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      Do carbonate skeletons limit the rate of body growth?

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          The sessile barnacles (Cirripedia) contained in the collections of the U. S. National Museum; including a monograph of the American species

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            Annual cycle of shell growth increment formation in two continental shelf bivalves and its paleoecologic significance

            The bivalvesSpisula solidissima, the Atlantic surf clam, andArctica islandica, the ocean quahog, from the continental shelf off New Jersey, contain repeating structures in their shells. By analyzing the growing shell margins in living specimens at bi-weekly (or sometimes monthly) intervals throughout two consecutive years, it was possible to define an annual cycle of shell growth increment formation in both species. The shell increments in each species are microstructurally distinct units that form over a period of several months at select seasons of the year. Each species has two alternating shell growth increments, GI I and GI II. GI I (the annual growth line of previous studies) is formed annually in the late summer-fall inS. solidissimaand in the fall-early winter inA. islandica.These periods correspond to the spawning phase of the reproductive cycle in both species. No winter rings were found. The annual increments were used to determine age and growth rate in both Recent and Pleistocene specimens. They may also be useful in determining season of death. Because shell growth increments are formed in synchrony among living populations in these species, mass mortalities may be distinguished in the fossil record. Accurate age and growth rate determinations in fossils are important in many paleobiologic contexts, such as deciding between increased longevity or growth rate in cases of phyletic size increase.
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              Mechanical properties of coral skeleton: compressive strength and its adaptive significance

              Measurement of the compressive strength and elastic modulus of the skeletal material of three common Caribbean corals suggests that the mechanical properties of coral skeleton are an important factor in the adaptive repertoire of these animals. The strength (stress at fracture) of the specimens tested is 12–81 meganewtons/meter2, with material from branched colonies being generally stronger than material from massive colonies. These values are lower than the strength of most other carbonate skeletal materials, but higher than that of carbonate engineering materials like concrete and limestone. The comparatively low strength of coral skeleton may be the result of architectural properties produced by the requirements of competing adaptive factors, such as polyp phototropism, or it may reflect the low probability that a colony will be broken, and therefore need to be stronger, before it achieves reproductive parity. The skeleton of the three species tested here is strongest when stress is applied parallel to the growth direction of the polyps. Strength varies inversely with skeletal porosity. Decreasing porosity in highly stressed colonies represents a potentially valuable adaptation for enhancing strength. The adaptive value of porosity modification may explain differences in porosity and strength between highly stressed branched growth forms and more moderately stressed massive growth forms. Boring organisms reduce the strength of coral skeleton by increasing its porosity. Only minor amounts of boring can produce strength reductions of up to 50%. Specialized, stress-minimizing branch arrangements help maximize resistance of coral structures to mechanical degradation in situations where colony size is unusually large or hydraulic energy dangerously high.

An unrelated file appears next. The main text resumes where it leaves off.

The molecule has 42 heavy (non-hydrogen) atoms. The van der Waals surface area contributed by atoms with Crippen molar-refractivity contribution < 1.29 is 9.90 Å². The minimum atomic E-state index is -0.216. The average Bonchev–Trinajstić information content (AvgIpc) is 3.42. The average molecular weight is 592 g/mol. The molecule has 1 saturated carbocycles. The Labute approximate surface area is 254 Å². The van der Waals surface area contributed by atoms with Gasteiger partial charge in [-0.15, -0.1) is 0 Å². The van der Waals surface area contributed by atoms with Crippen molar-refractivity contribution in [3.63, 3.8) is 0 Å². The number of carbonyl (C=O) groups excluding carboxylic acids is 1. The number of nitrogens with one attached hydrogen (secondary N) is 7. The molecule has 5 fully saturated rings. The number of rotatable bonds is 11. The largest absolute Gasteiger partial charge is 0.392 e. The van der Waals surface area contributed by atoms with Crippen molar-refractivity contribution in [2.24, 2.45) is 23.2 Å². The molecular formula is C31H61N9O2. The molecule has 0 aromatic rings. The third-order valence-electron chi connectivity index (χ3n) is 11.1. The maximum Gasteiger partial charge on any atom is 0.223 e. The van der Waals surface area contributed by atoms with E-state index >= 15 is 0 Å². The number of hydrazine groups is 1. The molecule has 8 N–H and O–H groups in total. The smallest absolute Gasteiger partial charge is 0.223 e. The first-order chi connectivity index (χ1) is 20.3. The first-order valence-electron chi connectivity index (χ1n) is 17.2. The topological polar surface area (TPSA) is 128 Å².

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                Author and article information

                Journal
                Nature
                Nature
                Springer Nature
                0028-0836
                1476-4687
                July 1981
                July 1981
                : 292
                : 5819
                : 150-152
                Article
                10.1038/292150a0
                © 1981

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